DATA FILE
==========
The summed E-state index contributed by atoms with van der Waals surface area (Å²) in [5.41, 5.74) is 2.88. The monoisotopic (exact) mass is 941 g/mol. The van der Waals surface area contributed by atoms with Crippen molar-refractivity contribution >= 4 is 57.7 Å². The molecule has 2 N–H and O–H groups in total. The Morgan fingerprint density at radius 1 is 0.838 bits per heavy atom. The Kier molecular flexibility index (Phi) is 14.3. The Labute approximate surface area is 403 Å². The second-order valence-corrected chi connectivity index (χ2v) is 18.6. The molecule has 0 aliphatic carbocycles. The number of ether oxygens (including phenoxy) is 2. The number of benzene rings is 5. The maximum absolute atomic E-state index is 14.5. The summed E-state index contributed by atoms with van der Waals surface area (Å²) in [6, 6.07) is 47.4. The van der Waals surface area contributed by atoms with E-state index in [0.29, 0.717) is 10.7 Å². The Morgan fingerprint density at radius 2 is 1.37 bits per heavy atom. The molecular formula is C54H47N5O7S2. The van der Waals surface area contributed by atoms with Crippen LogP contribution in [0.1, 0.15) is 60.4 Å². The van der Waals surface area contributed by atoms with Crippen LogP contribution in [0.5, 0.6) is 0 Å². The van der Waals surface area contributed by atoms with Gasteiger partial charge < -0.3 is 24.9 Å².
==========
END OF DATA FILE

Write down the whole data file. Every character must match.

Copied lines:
The summed E-state index contributed by atoms with van der Waals surface area (Å²) in [5.41, 5.74) is 2.88. The monoisotopic (exact) mass is 941 g/mol. The van der Waals surface area contributed by atoms with Crippen molar-refractivity contribution >= 4 is 57.7 Å². The molecule has 2 N–H and O–H groups in total. The Morgan fingerprint density at radius 1 is 0.838 bits per heavy atom. The Kier molecular flexibility index (Phi) is 14.3. The Labute approximate surface area is 403 Å². The second-order valence-corrected chi connectivity index (χ2v) is 18.6. The molecule has 0 aliphatic carbocycles. The number of ether oxygens (including phenoxy) is 2. The number of benzene rings is 5. The maximum absolute atomic E-state index is 14.5. The summed E-state index contributed by atoms with van der Waals surface area (Å²) in [6, 6.07) is 47.4. The van der Waals surface area contributed by atoms with E-state index in [0.29, 0.717) is 10.7 Å². The Morgan fingerprint density at radius 2 is 1.37 bits per heavy atom. The molecular formula is C54H47N5O7S2. The van der Waals surface area contributed by atoms with Crippen LogP contribution in [0.1, 0.15) is 60.4 Å². The van der Waals surface area contributed by atoms with Crippen LogP contribution in [0.5, 0.6) is 0 Å². The van der Waals surface area contributed by atoms with Gasteiger partial charge < -0.3 is 24.9 Å².